Philip Ackerman-Leist, author of Rebuilding the Foodshed and Up Tunket Road, is a professor at Green Mountain College, where he established the college's farm and sustainable agriculture curriculum and is director of the Green Mountain College Farm & Food Project. He also founded and directs the college's Masters in Sustainable Food Systems (MSFS), the nation's first online graduate program in food systems, featuring applied comparative research of students' home bioregions. He and his wife, Erin, farmed in the South Tirol region of the Alps and North Carolina before beginning their sixteen-year homesteading and farming venture in Pawlet, Vermont. With more than two decades of "field experience" working on farms, in the classroom, and with regional food systems collaborators, Philip's work is focused on examining and reshaping local and regional food systems from the ground up.
Philip will speak on a plenary panel at the 2014 United States Agriculture Information Network (USAIN) Conference, to be held at the University of Vermont May 4-7. Philip's panel will take place on May 6th. This year's theme is "Sustainable Agriculture: Stewardship of our Information Ecosystem."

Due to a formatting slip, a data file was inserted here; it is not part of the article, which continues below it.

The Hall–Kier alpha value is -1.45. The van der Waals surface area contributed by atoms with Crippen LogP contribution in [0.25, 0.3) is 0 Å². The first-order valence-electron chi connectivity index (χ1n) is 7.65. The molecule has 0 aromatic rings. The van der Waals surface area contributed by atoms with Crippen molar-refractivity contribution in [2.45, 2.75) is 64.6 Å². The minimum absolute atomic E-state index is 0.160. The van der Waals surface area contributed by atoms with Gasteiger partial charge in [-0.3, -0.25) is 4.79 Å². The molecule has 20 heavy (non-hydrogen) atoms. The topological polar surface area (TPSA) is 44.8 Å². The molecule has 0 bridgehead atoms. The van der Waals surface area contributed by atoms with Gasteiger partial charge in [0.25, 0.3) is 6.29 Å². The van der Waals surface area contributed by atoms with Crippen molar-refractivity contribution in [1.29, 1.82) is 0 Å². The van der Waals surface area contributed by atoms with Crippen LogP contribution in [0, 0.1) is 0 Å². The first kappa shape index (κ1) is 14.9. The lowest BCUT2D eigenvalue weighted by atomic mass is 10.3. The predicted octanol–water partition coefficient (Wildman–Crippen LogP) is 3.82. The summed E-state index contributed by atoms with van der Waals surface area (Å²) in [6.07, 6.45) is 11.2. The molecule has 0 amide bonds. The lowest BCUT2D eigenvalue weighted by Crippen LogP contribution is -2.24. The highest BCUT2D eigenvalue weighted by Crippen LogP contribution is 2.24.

More and more Americans acutely sense that the old way of doing things — investing their savings in Wall Street companies who care little about the well-being of our families and communities, depending on polluting, increasingly costly, and non-renewable sources of energy, and eating food grown far away that makes us sick — is no longer working. Instead, we want to invest in own homes and our own neighborhoods. We want to be build more local self-reliance in the face of uncertainty. We want to be have a say in the future of our communities. But how?
In partnership with Post Carbon Institute, Chelsea Green presents the Community Resilience Guides — a series of books exploring the newest and most promising examples of relocalization for uncertain times.
How to Create Local, Sustainable, and Secure Food Systems
Rebuilding the Foodshed focuses the local-food lens on the broad issue of rebuilding regional food systems that can replace the destructive aspects of industrial agriculture, meet food demands affordably and sustainably, and be resilient enough to endure potentially rough times ahead. Includes effective and replicable models for growing, processing, and distributing local food.